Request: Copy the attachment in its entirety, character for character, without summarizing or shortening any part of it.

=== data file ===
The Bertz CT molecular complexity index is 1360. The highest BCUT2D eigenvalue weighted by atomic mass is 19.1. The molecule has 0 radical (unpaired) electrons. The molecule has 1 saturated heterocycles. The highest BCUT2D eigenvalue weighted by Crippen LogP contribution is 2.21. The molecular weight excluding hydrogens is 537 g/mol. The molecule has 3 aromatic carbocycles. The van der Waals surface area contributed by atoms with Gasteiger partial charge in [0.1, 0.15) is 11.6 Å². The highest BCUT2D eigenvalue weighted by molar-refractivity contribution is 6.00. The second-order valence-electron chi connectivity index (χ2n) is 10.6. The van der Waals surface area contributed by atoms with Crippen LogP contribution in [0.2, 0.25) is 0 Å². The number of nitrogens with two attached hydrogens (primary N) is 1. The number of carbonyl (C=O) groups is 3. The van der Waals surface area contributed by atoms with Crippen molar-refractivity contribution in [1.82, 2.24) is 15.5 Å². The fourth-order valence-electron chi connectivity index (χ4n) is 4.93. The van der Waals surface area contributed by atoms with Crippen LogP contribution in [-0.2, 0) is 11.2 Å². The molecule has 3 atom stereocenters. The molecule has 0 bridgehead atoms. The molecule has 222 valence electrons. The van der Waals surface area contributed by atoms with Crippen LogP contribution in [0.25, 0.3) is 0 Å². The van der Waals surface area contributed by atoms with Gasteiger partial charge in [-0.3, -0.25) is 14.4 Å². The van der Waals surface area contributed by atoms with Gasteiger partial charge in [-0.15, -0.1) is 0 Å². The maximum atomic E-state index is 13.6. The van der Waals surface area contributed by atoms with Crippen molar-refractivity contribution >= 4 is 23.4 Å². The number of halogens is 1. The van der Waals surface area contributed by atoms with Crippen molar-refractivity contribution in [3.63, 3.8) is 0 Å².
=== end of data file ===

The Bertz CT molecular complexity index is 1360. The highest BCUT2D eigenvalue weighted by atomic mass is 19.1. The molecule has 0 radical (unpaired) electrons. The molecule has 1 saturated heterocycles. The highest BCUT2D eigenvalue weighted by Crippen LogP contribution is 2.21. The molecular weight excluding hydrogens is 537 g/mol. The molecule has 3 aromatic carbocycles. The van der Waals surface area contributed by atoms with Gasteiger partial charge in [0.1, 0.15) is 11.6 Å². The highest BCUT2D eigenvalue weighted by molar-refractivity contribution is 6.00. The second-order valence-electron chi connectivity index (χ2n) is 10.6. The van der Waals surface area contributed by atoms with Crippen LogP contribution in [0.2, 0.25) is 0 Å². The number of nitrogens with two attached hydrogens (primary N) is 1. The number of carbonyl (C=O) groups is 3. The van der Waals surface area contributed by atoms with Crippen molar-refractivity contribution in [1.82, 2.24) is 15.5 Å². The fourth-order valence-electron chi connectivity index (χ4n) is 4.93. The van der Waals surface area contributed by atoms with Crippen LogP contribution in [-0.2, 0) is 11.2 Å². The molecule has 3 atom stereocenters. The molecule has 0 bridgehead atoms. The molecule has 222 valence electrons. The van der Waals surface area contributed by atoms with Crippen LogP contribution in [0.25, 0.3) is 0 Å². The van der Waals surface area contributed by atoms with Gasteiger partial charge in [-0.3, -0.25) is 14.4 Å². The van der Waals surface area contributed by atoms with Gasteiger partial charge in [-0.15, -0.1) is 0 Å². The maximum atomic E-state index is 13.6. The van der Waals surface area contributed by atoms with Crippen molar-refractivity contribution >= 4 is 23.4 Å². The number of halogens is 1. The van der Waals surface area contributed by atoms with Crippen molar-refractivity contribution in [3.63, 3.8) is 0 Å².